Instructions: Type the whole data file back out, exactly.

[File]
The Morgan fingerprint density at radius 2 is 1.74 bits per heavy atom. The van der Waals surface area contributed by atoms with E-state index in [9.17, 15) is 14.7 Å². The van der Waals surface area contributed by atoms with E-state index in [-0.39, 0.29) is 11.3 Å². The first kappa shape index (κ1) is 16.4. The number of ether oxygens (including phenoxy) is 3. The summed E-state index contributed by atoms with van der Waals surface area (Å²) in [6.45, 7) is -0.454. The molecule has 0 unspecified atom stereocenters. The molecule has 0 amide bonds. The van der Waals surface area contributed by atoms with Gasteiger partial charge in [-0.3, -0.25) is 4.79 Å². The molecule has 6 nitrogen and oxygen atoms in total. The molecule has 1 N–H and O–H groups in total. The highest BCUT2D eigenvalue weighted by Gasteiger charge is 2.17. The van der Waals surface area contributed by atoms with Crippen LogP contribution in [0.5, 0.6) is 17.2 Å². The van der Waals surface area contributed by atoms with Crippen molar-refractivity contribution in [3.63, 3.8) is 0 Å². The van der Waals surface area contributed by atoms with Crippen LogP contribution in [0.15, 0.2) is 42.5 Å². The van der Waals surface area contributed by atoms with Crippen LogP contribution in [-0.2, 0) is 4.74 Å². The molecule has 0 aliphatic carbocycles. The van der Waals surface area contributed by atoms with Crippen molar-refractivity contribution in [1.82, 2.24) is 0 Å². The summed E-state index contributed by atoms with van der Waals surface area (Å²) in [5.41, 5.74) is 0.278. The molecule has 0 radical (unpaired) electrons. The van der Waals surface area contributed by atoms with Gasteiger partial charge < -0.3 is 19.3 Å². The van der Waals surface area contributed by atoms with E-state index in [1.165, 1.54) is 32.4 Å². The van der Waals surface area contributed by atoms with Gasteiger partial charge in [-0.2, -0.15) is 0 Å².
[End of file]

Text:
The Morgan fingerprint density at radius 2 is 1.74 bits per heavy atom. The van der Waals surface area contributed by atoms with E-state index in [9.17, 15) is 14.7 Å². The van der Waals surface area contributed by atoms with E-state index in [-0.39, 0.29) is 11.3 Å². The first kappa shape index (κ1) is 16.4. The number of ether oxygens (including phenoxy) is 3. The summed E-state index contributed by atoms with van der Waals surface area (Å²) in [6.45, 7) is -0.454. The molecule has 0 unspecified atom stereocenters. The molecule has 0 amide bonds. The van der Waals surface area contributed by atoms with Gasteiger partial charge in [-0.3, -0.25) is 4.79 Å². The molecule has 6 nitrogen and oxygen atoms in total. The molecule has 1 N–H and O–H groups in total. The highest BCUT2D eigenvalue weighted by Gasteiger charge is 2.17. The van der Waals surface area contributed by atoms with Crippen LogP contribution in [0.5, 0.6) is 17.2 Å². The van der Waals surface area contributed by atoms with Crippen molar-refractivity contribution in [3.63, 3.8) is 0 Å². The van der Waals surface area contributed by atoms with Crippen LogP contribution in [0.15, 0.2) is 42.5 Å². The van der Waals surface area contributed by atoms with Crippen LogP contribution in [-0.2, 0) is 4.74 Å². The molecule has 0 aliphatic carbocycles. The van der Waals surface area contributed by atoms with Crippen molar-refractivity contribution in [1.82, 2.24) is 0 Å². The summed E-state index contributed by atoms with van der Waals surface area (Å²) in [5.41, 5.74) is 0.278. The molecule has 0 radical (unpaired) electrons. The van der Waals surface area contributed by atoms with Gasteiger partial charge < -0.3 is 19.3 Å². The van der Waals surface area contributed by atoms with E-state index in [1.165, 1.54) is 32.4 Å². The van der Waals surface area contributed by atoms with Gasteiger partial charge in [-0.2, -0.15) is 0 Å².